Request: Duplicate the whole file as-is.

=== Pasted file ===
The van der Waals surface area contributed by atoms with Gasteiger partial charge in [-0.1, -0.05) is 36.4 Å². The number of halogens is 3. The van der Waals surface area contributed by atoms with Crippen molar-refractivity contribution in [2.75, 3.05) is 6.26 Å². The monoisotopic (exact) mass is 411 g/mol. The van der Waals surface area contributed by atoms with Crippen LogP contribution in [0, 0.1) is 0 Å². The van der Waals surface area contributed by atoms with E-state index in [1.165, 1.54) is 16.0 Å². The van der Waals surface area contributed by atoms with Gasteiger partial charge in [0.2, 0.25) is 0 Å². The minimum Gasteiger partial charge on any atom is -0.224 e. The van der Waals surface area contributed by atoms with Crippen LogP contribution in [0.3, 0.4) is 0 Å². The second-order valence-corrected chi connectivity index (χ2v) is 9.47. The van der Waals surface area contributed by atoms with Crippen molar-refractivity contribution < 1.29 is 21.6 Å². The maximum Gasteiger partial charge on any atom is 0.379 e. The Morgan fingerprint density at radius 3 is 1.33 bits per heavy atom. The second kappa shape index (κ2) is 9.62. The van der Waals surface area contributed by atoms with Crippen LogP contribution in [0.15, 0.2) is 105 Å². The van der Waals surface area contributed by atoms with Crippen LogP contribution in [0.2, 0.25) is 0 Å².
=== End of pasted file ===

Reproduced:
The van der Waals surface area contributed by atoms with Gasteiger partial charge in [-0.1, -0.05) is 36.4 Å². The number of halogens is 3. The van der Waals surface area contributed by atoms with Crippen molar-refractivity contribution in [2.75, 3.05) is 6.26 Å². The monoisotopic (exact) mass is 411 g/mol. The van der Waals surface area contributed by atoms with Crippen LogP contribution in [0, 0.1) is 0 Å². The van der Waals surface area contributed by atoms with E-state index in [1.165, 1.54) is 16.0 Å². The van der Waals surface area contributed by atoms with Gasteiger partial charge in [0.2, 0.25) is 0 Å². The minimum Gasteiger partial charge on any atom is -0.224 e. The van der Waals surface area contributed by atoms with Crippen LogP contribution in [0.3, 0.4) is 0 Å². The second-order valence-corrected chi connectivity index (χ2v) is 9.47. The van der Waals surface area contributed by atoms with Crippen molar-refractivity contribution < 1.29 is 21.6 Å². The maximum Gasteiger partial charge on any atom is 0.379 e. The Morgan fingerprint density at radius 3 is 1.33 bits per heavy atom. The second kappa shape index (κ2) is 9.62. The van der Waals surface area contributed by atoms with Crippen LogP contribution in [0.15, 0.2) is 105 Å². The van der Waals surface area contributed by atoms with Crippen LogP contribution in [0.2, 0.25) is 0 Å².